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Giving Credit

Volume X, Issue One | March 2015

A teacher friend of my mom’s once said if you had two good teachers in a subject, you would do fine. I was lucky. I had three. They were all English teachers, and thanks to them, I became a writer. They taught me grammar and a fascination with language, and they made me love stories. It’s not their fault I never learned to spell.

Miss Beulah Glessner, a sixth grade teacher at Park Hill Elementary in Denver was so extraordinary that parents sometimes removed their children from private school so that they could have a semester with her. Every Park Hill student was assigned to Miss Glessner for at least a semester, because parents complained if their kids didn’t get her.

She was the first teacher I had who taught me the importance of language. We learned to know the parts of speech — subject, predicate, noun, verb, and so on. Each day we would say “synonym-same meaning” and “antonym-opposite,” so we would remember what they were. Homonym, she explained, was the one left over. It meant two words that were pronounced the same but had different meanings–hymn and him, there and their, for instance. Whenever I hear the word “antonym” some 65 years later, I immediately add “opposite.”

If our class missed only five or ten spelling words on the Friday test–that’s not per student but the whole class–she’d read us a story. I loved The Secret Garden and realized only in later years that it was a pretty cloying book. She read The Biography of a Grizzly and told us about Pompeii, and she brought in her radio so that we could hear General Douglas MacArthur’s “Old Soldiers Never Die” speech. I hadn’t a clue what it was about, but I knew it was important, and I was glad in later years to be able to brag that I’d listened to it in sixth grade.

Most of my grade school teachers were spinsters in black dresses who seemed to be older than God. So I was thrilled on my first day at Smiley Junior High in Denver to be assigned to Glendon G. Schultz’s class. He was a World War II pilot and as handsome as a movie star. He had just graduated from college, and we were his first class. There were some 30 of us, and we were together under his direction for three years. He taught English and social science. I learned to diagram from him, something I didn’t care for at first. Then at choir practice one day, I complained to my friend Dorothy that I had diagramming homework. She said, “Give it to me. I love to diagram.” I wondered what she knew that I didn’t, so I took another look at diagramming and realized I, too, liked it. Diagramming was like putting together a puzzle. I still mentally diagram sentences when I’m writing.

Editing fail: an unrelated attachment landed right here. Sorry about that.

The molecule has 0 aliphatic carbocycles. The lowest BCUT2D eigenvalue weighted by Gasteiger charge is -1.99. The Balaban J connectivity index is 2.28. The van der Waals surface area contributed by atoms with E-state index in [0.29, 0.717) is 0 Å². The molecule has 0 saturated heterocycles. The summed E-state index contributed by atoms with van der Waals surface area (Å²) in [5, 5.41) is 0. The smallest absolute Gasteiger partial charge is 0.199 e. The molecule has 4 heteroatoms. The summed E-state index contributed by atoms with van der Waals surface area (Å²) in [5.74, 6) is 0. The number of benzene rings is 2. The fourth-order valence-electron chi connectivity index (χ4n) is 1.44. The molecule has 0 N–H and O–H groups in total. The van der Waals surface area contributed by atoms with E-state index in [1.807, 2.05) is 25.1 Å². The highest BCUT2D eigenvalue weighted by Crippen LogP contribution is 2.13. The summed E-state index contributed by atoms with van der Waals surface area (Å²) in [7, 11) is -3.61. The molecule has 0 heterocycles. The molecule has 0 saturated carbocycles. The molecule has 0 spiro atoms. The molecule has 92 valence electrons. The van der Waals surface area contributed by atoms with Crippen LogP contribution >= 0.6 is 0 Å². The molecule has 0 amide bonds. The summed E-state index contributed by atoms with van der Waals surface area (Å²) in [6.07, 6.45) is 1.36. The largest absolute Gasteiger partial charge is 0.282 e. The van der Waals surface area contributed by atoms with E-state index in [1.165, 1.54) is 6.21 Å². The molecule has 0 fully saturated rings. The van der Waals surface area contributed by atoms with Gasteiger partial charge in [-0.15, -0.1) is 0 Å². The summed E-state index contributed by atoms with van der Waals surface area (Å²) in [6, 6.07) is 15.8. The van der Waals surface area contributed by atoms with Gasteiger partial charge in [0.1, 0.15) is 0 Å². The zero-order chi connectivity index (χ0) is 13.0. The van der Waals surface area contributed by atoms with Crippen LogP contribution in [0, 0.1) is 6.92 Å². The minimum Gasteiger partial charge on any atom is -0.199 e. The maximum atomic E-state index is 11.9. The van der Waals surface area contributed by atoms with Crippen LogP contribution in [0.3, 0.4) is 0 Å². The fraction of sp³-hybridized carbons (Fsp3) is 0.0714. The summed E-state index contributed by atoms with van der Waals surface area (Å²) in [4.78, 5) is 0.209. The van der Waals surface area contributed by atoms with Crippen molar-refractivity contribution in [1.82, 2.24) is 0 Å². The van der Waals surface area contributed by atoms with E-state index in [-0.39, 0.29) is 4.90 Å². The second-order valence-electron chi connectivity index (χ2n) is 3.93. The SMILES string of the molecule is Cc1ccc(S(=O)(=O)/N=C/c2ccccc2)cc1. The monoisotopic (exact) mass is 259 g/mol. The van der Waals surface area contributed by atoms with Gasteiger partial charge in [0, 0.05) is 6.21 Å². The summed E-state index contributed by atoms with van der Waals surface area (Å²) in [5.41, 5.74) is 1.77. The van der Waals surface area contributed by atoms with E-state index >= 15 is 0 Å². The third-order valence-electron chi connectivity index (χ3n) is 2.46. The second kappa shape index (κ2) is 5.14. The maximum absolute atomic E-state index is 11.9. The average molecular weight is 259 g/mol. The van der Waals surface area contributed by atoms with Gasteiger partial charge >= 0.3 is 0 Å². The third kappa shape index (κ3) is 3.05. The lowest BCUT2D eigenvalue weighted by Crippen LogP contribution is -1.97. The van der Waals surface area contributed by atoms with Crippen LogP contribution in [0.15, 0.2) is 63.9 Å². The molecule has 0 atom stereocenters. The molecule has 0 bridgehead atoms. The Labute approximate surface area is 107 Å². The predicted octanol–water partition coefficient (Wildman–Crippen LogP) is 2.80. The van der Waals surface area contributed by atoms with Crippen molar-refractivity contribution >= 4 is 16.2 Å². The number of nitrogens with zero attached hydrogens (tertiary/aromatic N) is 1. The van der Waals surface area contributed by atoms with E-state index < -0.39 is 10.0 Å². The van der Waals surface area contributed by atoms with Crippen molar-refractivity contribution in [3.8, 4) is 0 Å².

Mr. Schultz gave me my love of Western history when he read Little Britches to us.

In his three years with us, he was not only our teacher but our mentor and friend, someone who helped us deal with that coming-of-age angst that’s so awful in junior high. He helped us survive. Lord knows if he survived, too.

Park Hill Elementary in Denver, sixth grade, 1951.

Miss Glessner is the tall woman in the back row, center left.

I am in the second row down, fifth from right.

I moved to Salt Lake City after junior high, where my senior year English teacher at East High was Pansye Powell. She had actually sold poems, the first person I’d ever met who made money from writing, and she convinced me that I really could become a writer. She introduced us to Shakespeare and Chaucer, and she taught us the obscure points of the English language, such as the difference between “further” and “farther.” (For those of you who didn’t have Mrs. Powell, “farther” is measurable distance. “Further” is abstract, i.e., you are further along in your studies than I, but I live farther from the schoolhouse.) I remember her asking which was correct: He is one of those who is going, or he is one of those who are going. Most of us picked the former. But she showed us how to turn around the sentence (diagramming again) so that it read: Of those who are going, he is one.

Mr. Schultz’s ninth grade class, 1954, Smiley Junior High, Denver.

Mr. Schultz is far left. I’m in the top row, third from right.

I should have been more diligent about thanking these teachers. I saw Mrs. Powell once when I was in college and told her she had steered me toward a career in journalism. And I reviewed a reissued The Biography of a Grizzly in The Denver Post, saying if you’d been lucky enough to have Miss Glessner in sixth grade, you loved that book. Someone sent her the review, and she wrote me, and of course, I wrote her back. How cool is it that a teacher remembers you! But then, she remembered everybody.

I never reconnected with Mr. Schultz, however, and I regret he didn’t know how important he’d been in my life. I wrote him a letter some years ago, sending the letter to an address in the phone book, but it came back, and the Denver Public Schools refused to tell me where he lived.

I got to thinking about these teachers a few weeks ago when a boy from Mr. Schultz’s class contacted me out of nowhere. Miss Glessner and Mrs. Powell would be over a hundred, so I was sure they were gone, but I had hoped Mr. Schultz was still alive. But my classmate told me he had Googled Mr. Schultz–why hadn’t I thought of that?–and found he died more than 15 years ago.

I found myself wishing there were some way I could thank these three, could tell them what they meant to me, how they turned me into a writer. It’s a little late now, but I think I’ve found some small way to let them know how important they were. I’m going to dedicate my next book, The Last Midwife, to them. —SD